Hey, AT&T, Flagrant Racism and Sexism Are 'Not OK'

One of the several downsides in watching too much football this past weekend was watching too many TV commercials. And although I had grown used to the “stupid white man” trope, now a staple of comic advertising, I was unprepared for AT&T’s impressively racist and sexist “Just OK is not OK” campaign.

The larger message of the campaign is that “when it comes to wireless networks, just OK is not OK.” According to some dubious test, AT&T is allegedly “America’s best network.” To launch this concept, AT&T and its marketing geniuses at the Omnicom Group designed a series of scenarios in which an incompetent white professional or service worker offers his services to a wary customer of color.

A cavalier white male surgeon tells a patient he “just got reinstated… well not officially.” The Hispanic-appearing male who is about to be operated on and his wife react nervously to the surgeon’s proven ineptitude. Lena Waithe, a black lesbian (natch), provides the voiceover, announcing, “Just OK is not OK especially when it comes to your network.” As a stand-alone, this ad is actually pretty amusing. It’s the only one that is. Amazon.com Gift Card i... Buy New $10.00 (as of 08:25 EST - Details)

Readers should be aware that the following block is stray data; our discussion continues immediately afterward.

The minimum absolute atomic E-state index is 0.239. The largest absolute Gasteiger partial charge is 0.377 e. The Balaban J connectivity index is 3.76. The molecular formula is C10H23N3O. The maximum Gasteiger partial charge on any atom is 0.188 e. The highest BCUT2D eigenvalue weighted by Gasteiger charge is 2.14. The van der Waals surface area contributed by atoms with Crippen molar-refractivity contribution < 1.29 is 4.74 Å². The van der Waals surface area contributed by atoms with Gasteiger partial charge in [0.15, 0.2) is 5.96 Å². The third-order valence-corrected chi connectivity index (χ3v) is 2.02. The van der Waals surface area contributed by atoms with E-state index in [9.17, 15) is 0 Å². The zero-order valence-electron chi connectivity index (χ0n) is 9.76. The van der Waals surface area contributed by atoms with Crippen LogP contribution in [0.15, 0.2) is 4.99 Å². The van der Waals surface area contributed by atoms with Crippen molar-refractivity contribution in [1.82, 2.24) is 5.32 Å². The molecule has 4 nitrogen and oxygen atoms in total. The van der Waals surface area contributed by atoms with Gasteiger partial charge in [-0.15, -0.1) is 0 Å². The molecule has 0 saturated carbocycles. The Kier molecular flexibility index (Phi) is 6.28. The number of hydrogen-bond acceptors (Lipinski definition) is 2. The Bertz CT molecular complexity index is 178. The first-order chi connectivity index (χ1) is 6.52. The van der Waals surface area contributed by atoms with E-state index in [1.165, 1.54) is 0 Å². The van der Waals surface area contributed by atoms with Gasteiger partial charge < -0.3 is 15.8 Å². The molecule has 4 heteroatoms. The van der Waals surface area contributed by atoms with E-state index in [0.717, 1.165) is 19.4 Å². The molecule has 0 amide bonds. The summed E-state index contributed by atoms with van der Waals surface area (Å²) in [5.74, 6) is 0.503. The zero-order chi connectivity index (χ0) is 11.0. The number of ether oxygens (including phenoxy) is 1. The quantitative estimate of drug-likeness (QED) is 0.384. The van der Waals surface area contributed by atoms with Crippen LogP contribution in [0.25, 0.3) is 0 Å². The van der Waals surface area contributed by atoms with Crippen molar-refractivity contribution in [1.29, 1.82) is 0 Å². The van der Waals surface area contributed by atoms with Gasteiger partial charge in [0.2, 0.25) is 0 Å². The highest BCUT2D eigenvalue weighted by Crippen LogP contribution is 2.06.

A goofy-looking white male carnival worker responds to a black mother who asks if the Ferris wheel she is about to ride with her son is safe. “I assembled it myself last night,” he tells her. “I think I did an OK job.” The son then asks, “What if something bad happens?” Says the carnival worker, “We just move to another town.” And yes, Lena tells us, “Just OK is not OK.”

The heavy-set, bald and bearded white male car mechanic responds to a young black man who asks if his shop is good with brakes. “We’re okay,” says the mechanic. “Just okay?” asks the black man. “We have a saying around here,” says the mechanic. “If the brakes don’t stop it. Something will.” Says the customer, “That’s not a real saying.” Says the mechanic, “It is around here. I wrote it.”

The bearded white male interpreter tells his Japanese client that his Dutch is “OK.” Says the Japanese executive, “Just OK?” The interpreter then proceeds to make a comic botch of the Japanese man’s comments to his Dutch trading partners.

“Just leave it to me,” the chubby, slovenly, tax professional tells his pretty black female client. “I’ll get your taxes in an OK place.” In this more ambitious set-up, the accountant reveals himself to be a swindler working under a false name. “I don’t think this is going to work,” says the would-be client who gets up and leaves.

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